Yes, we love rhetoric! We are captured by it, imprisoned by it. We cannot breathe, but it is delicious and beautiful like Japanese Kinbaku bondage. Norway is a young nation, we unfortunately found the oil before we had developed any tradition of truth. I hear myself repeating the arguments: We must drill for the sake of the environment. Norwegian gas is good for the climate. By extracting new fields in the north, we create economic growth in the global south. It sounds suspicious, but isn’t it also true in a way? Large hyper-sizes are set up against each other. I can ‘t think clearly. Better to keep quiet. Maybe applaud the good media management. I love good media management.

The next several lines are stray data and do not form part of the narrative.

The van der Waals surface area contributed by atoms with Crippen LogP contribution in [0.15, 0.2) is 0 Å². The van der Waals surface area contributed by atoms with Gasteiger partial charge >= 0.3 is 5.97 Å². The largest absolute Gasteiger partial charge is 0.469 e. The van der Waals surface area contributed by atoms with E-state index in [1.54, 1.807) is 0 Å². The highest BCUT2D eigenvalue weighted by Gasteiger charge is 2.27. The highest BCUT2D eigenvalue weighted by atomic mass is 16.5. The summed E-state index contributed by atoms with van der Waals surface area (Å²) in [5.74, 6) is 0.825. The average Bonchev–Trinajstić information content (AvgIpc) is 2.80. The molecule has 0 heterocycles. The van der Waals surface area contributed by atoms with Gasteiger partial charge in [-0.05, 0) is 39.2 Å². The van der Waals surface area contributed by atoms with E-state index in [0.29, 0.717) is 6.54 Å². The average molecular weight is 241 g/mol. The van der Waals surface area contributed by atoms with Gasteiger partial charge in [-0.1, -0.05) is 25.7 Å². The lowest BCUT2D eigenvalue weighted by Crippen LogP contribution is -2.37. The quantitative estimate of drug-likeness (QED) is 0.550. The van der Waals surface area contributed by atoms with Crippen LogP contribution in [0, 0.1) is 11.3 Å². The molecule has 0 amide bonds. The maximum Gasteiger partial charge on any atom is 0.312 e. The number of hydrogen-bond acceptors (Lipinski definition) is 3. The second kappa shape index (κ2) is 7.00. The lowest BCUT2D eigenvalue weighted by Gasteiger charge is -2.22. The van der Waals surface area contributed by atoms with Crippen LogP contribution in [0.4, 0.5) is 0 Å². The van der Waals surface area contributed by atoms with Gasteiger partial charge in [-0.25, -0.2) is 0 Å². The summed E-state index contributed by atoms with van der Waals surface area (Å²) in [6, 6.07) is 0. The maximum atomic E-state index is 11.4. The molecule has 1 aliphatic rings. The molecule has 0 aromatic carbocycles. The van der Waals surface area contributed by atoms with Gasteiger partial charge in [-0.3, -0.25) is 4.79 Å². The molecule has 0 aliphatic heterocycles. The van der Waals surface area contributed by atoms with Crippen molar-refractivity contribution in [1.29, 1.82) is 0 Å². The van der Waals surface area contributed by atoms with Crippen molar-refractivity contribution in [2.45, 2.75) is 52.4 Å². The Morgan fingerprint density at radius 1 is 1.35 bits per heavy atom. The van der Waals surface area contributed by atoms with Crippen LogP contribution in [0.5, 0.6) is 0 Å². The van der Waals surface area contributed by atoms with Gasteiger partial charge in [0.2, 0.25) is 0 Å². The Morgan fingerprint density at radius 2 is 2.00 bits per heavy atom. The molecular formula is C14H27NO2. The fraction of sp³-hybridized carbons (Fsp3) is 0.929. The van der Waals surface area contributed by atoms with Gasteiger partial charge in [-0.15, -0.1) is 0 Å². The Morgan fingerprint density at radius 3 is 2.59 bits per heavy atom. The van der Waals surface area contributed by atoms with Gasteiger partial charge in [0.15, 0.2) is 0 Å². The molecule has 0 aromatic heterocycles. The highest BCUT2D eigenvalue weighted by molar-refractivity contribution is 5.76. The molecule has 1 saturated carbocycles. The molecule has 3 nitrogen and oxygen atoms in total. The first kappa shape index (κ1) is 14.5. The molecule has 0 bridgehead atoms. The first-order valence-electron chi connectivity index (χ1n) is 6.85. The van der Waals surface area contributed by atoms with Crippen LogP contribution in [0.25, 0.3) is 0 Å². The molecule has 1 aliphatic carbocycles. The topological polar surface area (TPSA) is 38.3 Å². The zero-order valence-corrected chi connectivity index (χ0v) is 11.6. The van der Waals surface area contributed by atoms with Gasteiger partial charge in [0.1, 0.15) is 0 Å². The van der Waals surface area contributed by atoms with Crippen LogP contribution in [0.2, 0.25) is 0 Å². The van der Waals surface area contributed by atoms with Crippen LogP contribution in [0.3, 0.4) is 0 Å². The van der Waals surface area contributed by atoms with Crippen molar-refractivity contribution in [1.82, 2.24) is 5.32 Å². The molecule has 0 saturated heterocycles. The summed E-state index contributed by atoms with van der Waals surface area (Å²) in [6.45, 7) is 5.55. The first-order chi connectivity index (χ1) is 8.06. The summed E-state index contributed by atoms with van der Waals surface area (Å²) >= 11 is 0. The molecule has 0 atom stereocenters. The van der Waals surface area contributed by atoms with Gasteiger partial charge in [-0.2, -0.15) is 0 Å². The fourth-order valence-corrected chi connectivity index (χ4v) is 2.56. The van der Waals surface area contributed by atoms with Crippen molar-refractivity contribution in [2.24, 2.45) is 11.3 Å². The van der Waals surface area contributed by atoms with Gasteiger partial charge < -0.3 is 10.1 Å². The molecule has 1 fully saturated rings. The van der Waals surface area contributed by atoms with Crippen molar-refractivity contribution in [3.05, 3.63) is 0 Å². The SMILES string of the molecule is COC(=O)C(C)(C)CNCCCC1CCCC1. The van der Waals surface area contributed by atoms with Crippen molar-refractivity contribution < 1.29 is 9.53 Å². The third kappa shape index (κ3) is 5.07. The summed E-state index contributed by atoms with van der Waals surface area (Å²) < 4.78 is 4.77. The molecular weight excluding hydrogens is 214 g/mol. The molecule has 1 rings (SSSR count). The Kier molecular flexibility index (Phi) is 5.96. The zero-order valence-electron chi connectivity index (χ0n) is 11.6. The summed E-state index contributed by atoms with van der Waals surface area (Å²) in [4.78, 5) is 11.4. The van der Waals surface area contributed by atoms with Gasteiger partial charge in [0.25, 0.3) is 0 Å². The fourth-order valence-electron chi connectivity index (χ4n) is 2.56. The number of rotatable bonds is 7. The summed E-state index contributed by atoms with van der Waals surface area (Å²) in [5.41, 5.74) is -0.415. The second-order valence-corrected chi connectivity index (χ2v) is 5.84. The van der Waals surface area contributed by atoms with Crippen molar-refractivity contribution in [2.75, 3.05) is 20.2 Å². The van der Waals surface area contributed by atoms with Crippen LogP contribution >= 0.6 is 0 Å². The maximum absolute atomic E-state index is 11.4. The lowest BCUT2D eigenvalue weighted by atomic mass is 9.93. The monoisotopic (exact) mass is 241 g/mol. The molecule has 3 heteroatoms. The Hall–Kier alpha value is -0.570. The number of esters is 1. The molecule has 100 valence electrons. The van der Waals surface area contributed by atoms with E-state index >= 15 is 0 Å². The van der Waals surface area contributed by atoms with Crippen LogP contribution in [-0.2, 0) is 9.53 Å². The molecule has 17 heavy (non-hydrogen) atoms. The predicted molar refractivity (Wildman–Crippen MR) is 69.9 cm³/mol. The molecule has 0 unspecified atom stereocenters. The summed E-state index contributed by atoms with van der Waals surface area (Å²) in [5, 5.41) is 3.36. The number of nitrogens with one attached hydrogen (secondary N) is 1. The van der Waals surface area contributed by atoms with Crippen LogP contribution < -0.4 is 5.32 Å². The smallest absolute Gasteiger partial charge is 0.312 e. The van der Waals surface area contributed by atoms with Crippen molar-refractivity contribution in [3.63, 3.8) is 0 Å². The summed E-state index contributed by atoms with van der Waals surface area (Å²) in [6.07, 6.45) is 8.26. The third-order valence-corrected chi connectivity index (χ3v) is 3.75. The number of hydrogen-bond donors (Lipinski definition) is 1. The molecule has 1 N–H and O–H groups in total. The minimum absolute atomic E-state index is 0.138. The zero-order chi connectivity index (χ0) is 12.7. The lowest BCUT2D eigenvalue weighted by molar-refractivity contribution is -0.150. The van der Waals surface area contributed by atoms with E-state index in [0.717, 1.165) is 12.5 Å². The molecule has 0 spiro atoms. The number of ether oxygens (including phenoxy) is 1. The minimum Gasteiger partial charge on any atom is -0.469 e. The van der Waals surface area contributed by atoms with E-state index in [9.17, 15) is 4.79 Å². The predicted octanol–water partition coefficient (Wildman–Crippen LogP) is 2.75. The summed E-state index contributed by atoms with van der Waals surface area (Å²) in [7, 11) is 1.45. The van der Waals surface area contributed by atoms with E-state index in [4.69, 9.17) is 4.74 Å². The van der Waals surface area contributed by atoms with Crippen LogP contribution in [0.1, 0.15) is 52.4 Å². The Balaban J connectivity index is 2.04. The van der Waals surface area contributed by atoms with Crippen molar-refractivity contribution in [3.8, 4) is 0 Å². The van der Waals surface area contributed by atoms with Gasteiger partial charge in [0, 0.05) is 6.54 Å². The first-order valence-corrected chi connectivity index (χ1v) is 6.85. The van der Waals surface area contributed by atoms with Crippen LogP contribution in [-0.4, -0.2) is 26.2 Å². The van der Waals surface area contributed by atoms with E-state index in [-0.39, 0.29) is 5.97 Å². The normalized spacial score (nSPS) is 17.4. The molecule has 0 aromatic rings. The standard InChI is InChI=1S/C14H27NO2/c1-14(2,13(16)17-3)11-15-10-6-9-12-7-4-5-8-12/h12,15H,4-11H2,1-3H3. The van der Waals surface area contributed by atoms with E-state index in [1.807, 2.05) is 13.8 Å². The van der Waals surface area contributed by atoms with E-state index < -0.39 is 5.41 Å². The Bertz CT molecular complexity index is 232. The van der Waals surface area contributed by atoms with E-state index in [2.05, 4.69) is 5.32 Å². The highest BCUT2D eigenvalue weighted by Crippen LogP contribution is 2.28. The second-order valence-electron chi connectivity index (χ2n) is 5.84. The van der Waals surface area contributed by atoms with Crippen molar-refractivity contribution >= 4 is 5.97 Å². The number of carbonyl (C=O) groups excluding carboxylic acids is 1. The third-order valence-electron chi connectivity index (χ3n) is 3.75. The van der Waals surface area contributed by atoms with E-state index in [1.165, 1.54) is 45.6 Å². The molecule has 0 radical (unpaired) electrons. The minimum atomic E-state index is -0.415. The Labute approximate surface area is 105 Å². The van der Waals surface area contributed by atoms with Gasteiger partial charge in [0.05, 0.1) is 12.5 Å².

NORSK RETORIKK (Norwegian Rhetorics) started with a call to 50 researchers, artists, philosophers, writers and others expressing their opinions. We invited the contributors to send us material for a rhetorical manual, NORSK RETORIKK. The appeal was sent out due to an experience of having grown up in a rhetorically misleading culture.

NORSK RETORIKK was launched with reading aloud. The reader of the pamphlet is encouraged to photo copy it at their local institution, and distribute it further in their fax network or using the Internet. NORSK RETORIKK is also available as a digital copy by clicking here.